El Paso County Public Health encourages radon home testing in January | El Paso County Public Health

2022-06-15 13:09:36 By : Mr. Lu Jun

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El Paso County, Colorado – Radon is the second leading cause of lung cancer in the United States, and El Paso County has been designated as an area with high radon potential, according to the Colorado Department of Public Health and Environment. El Paso County Public Health (EPCPH) encourages residents to take action this January during National Radon Action Month by testing your home for radon.  

According to the EPA, radon causes about 21,000 lung cancer deaths each year. Nearly 50 percent of Colorado homes have unhealthy levels of cancer-causing radon, a radioactive gas that has no color, odor, or taste. Radon results from the natural breakdown of uranium found in soils, rock, and water. Radon in Colorado is generated by the radioactive decay of radium, which is present in uranium-bearing soils found throughout the Rocky Mountains and the eastern plains. All homes, regardless of construction type or style, can have elevated radon levels. Because radon is invisible and odorless, the only way to know if your home has a high level of radon is to test.  

“January is National Radon Action Month, and now is the perfect time to start the process of testing your home for radon,” said Melissa Rogerson, air quality program manager for El Paso County Public Health. “We recommend testing your home during the winter months, when you typically have the doors and windows closed. This will lead to the most accurate test results. While you can test in the summer months, it can lead to a lower result, which may give a false sense of security. Testing is easy, and typically includes setting out a short-term test kit for 24 to 48 hours and sending it back to a laboratory.”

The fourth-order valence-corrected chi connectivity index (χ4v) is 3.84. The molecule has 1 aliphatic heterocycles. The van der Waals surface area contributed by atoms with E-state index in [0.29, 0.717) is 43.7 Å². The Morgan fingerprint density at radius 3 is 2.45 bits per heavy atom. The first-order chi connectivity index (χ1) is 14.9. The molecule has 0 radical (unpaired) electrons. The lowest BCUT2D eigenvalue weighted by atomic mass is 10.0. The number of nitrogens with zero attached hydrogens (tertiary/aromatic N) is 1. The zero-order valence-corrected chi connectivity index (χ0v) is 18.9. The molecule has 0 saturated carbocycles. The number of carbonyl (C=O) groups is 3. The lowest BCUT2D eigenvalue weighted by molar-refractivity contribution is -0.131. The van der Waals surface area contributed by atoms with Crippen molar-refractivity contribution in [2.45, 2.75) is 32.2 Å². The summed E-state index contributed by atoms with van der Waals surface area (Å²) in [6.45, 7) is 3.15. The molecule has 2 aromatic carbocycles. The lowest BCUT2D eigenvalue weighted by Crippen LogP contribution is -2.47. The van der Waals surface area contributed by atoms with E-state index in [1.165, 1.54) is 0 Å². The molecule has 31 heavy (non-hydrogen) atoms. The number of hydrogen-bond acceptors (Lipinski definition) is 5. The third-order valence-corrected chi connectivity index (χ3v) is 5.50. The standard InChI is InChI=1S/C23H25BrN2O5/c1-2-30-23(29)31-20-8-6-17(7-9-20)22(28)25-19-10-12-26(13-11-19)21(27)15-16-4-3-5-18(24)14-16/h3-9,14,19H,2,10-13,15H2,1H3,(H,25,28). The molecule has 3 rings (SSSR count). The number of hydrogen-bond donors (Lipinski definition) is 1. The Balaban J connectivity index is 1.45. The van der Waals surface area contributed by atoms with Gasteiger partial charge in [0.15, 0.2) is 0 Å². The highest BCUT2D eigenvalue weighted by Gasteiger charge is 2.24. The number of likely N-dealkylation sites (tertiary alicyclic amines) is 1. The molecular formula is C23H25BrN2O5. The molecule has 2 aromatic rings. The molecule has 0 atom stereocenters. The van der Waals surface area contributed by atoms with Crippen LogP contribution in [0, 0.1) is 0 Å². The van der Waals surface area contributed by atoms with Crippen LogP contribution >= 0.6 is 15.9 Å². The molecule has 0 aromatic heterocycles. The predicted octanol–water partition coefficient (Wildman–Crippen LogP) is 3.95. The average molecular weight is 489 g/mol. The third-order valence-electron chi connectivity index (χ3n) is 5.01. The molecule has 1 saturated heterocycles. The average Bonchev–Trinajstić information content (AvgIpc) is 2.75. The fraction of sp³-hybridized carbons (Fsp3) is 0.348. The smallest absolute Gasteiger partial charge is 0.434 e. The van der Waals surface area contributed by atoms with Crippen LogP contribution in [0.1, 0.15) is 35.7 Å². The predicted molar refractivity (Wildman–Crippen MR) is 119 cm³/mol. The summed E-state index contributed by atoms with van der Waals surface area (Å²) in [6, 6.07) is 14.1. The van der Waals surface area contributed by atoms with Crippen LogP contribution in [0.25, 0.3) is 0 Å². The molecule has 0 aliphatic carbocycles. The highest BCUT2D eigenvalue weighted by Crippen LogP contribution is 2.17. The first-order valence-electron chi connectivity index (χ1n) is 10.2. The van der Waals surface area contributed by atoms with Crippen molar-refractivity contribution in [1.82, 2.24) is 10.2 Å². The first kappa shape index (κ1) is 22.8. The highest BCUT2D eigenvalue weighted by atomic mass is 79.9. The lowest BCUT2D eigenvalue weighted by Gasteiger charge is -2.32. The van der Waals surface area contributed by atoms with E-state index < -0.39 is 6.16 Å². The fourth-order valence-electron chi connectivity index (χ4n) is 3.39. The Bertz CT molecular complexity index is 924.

Test kits are generally inexpensive to purchase, and discounted kits are available. To find a testing kit, visit cdphe.colorado.gov/testing-your-home-radon. Look for kits marked “certified by the National Radon Proficiency Program.” The recommended action limit for radon is four picocuries per liter (pCi/L). If your house tests higher than four pCi/L, you can find information about mitigation and how to choose a certified mitigation contractor at elpasocountyhealth.org/services/radon and cdphe.colorado.gov/testing-your-home-radon. 

Homes and buildings that have high levels of radon can be mitigated with simple and affordable venting techniques. Homeowners who already have radon mitigation systems should retest their homes every few years to make sure the system is working properly. For more information, the EPA recommends the following resources: National Radon Proficiency Program at www.nrpp.info and National Radon Safety Board at www.nrsb.org. Those in need may apply for financial assistance with the Colorado Department of Public Health and Environment’s Low Income Radon Mitigation Assistance Program.  

For more information about radon testing, call (719) 578-3199 and select option 3, or visit

(719) 578-3199 [email protected] In case of emergency, dial 911

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